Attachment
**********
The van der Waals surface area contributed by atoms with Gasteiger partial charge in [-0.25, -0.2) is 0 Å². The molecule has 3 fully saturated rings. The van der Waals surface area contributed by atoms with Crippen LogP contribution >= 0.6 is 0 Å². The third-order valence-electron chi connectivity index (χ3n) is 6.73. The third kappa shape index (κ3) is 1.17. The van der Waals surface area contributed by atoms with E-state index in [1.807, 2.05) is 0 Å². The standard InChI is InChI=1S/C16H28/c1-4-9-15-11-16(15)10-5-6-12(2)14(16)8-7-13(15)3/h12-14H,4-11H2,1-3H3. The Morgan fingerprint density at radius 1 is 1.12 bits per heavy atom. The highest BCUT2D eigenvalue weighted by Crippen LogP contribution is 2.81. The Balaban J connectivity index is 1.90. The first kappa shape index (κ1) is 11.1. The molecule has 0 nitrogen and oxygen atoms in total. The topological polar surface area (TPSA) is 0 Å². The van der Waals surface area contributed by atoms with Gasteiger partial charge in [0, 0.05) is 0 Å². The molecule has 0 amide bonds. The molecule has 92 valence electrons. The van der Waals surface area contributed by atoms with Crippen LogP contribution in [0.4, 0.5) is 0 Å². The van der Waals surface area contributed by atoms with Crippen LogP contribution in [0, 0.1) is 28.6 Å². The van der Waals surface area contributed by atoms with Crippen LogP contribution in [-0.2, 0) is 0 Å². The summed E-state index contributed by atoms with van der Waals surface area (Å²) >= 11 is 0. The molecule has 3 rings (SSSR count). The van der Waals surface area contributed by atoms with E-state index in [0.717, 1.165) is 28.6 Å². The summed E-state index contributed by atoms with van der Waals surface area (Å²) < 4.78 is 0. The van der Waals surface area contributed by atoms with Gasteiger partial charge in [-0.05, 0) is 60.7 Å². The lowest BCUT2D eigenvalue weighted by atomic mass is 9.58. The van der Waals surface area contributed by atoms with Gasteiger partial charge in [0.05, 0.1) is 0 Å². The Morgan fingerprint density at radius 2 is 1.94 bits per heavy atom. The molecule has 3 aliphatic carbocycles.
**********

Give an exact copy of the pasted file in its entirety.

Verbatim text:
The van der Waals surface area contributed by atoms with Gasteiger partial charge in [-0.25, -0.2) is 0 Å². The molecule has 3 fully saturated rings. The van der Waals surface area contributed by atoms with Crippen LogP contribution >= 0.6 is 0 Å². The third-order valence-electron chi connectivity index (χ3n) is 6.73. The third kappa shape index (κ3) is 1.17. The van der Waals surface area contributed by atoms with E-state index in [1.807, 2.05) is 0 Å². The standard InChI is InChI=1S/C16H28/c1-4-9-15-11-16(15)10-5-6-12(2)14(16)8-7-13(15)3/h12-14H,4-11H2,1-3H3. The Morgan fingerprint density at radius 1 is 1.12 bits per heavy atom. The highest BCUT2D eigenvalue weighted by Crippen LogP contribution is 2.81. The Balaban J connectivity index is 1.90. The first kappa shape index (κ1) is 11.1. The molecule has 0 nitrogen and oxygen atoms in total. The topological polar surface area (TPSA) is 0 Å². The van der Waals surface area contributed by atoms with Gasteiger partial charge in [0, 0.05) is 0 Å². The molecule has 0 amide bonds. The molecule has 92 valence electrons. The van der Waals surface area contributed by atoms with Crippen LogP contribution in [0.4, 0.5) is 0 Å². The van der Waals surface area contributed by atoms with Crippen LogP contribution in [0, 0.1) is 28.6 Å². The van der Waals surface area contributed by atoms with Crippen LogP contribution in [-0.2, 0) is 0 Å². The summed E-state index contributed by atoms with van der Waals surface area (Å²) >= 11 is 0. The molecule has 3 rings (SSSR count). The van der Waals surface area contributed by atoms with E-state index in [0.717, 1.165) is 28.6 Å². The summed E-state index contributed by atoms with van der Waals surface area (Å²) < 4.78 is 0. The van der Waals surface area contributed by atoms with Gasteiger partial charge in [-0.05, 0) is 60.7 Å². The lowest BCUT2D eigenvalue weighted by atomic mass is 9.58. The van der Waals surface area contributed by atoms with Gasteiger partial charge in [0.05, 0.1) is 0 Å². The Morgan fingerprint density at radius 2 is 1.94 bits per heavy atom. The molecule has 3 aliphatic carbocycles.